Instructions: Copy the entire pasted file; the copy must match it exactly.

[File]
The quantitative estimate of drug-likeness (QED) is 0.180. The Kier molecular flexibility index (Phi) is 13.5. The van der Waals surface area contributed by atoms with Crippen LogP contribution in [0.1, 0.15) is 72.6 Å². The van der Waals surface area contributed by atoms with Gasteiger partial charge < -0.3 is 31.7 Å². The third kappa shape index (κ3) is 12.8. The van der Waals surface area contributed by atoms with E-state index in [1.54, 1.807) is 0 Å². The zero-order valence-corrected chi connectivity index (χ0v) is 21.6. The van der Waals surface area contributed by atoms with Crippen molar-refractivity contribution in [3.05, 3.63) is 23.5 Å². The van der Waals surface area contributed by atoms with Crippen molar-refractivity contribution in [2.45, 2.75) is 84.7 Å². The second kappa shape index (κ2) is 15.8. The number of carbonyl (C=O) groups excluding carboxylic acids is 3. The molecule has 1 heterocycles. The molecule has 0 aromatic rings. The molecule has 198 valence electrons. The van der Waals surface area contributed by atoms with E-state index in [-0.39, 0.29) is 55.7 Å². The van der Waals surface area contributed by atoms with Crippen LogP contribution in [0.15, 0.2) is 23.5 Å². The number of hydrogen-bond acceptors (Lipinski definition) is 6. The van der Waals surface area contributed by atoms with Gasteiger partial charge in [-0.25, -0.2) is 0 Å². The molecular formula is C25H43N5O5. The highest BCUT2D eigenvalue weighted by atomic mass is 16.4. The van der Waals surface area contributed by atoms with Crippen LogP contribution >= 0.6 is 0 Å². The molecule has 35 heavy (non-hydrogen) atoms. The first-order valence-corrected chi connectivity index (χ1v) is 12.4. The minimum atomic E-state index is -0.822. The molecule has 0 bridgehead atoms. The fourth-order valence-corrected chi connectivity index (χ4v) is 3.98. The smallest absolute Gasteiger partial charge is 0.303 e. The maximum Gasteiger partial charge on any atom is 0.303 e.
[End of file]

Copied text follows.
The quantitative estimate of drug-likeness (QED) is 0.180. The Kier molecular flexibility index (Phi) is 13.5. The van der Waals surface area contributed by atoms with Crippen LogP contribution in [0.1, 0.15) is 72.6 Å². The van der Waals surface area contributed by atoms with Gasteiger partial charge < -0.3 is 31.7 Å². The third kappa shape index (κ3) is 12.8. The van der Waals surface area contributed by atoms with E-state index in [1.54, 1.807) is 0 Å². The zero-order valence-corrected chi connectivity index (χ0v) is 21.6. The van der Waals surface area contributed by atoms with Crippen molar-refractivity contribution in [3.05, 3.63) is 23.5 Å². The van der Waals surface area contributed by atoms with Crippen molar-refractivity contribution in [2.45, 2.75) is 84.7 Å². The second kappa shape index (κ2) is 15.8. The number of carbonyl (C=O) groups excluding carboxylic acids is 3. The molecule has 1 heterocycles. The molecule has 0 aromatic rings. The molecule has 198 valence electrons. The van der Waals surface area contributed by atoms with E-state index in [-0.39, 0.29) is 55.7 Å². The van der Waals surface area contributed by atoms with Crippen LogP contribution in [0.15, 0.2) is 23.5 Å². The number of hydrogen-bond acceptors (Lipinski definition) is 6. The van der Waals surface area contributed by atoms with Gasteiger partial charge in [-0.25, -0.2) is 0 Å². The molecular formula is C25H43N5O5. The highest BCUT2D eigenvalue weighted by atomic mass is 16.4. The van der Waals surface area contributed by atoms with Crippen LogP contribution >= 0.6 is 0 Å². The molecule has 35 heavy (non-hydrogen) atoms. The first-order valence-corrected chi connectivity index (χ1v) is 12.4. The minimum atomic E-state index is -0.822. The molecule has 0 bridgehead atoms. The fourth-order valence-corrected chi connectivity index (χ4v) is 3.98. The smallest absolute Gasteiger partial charge is 0.303 e. The maximum Gasteiger partial charge on any atom is 0.303 e.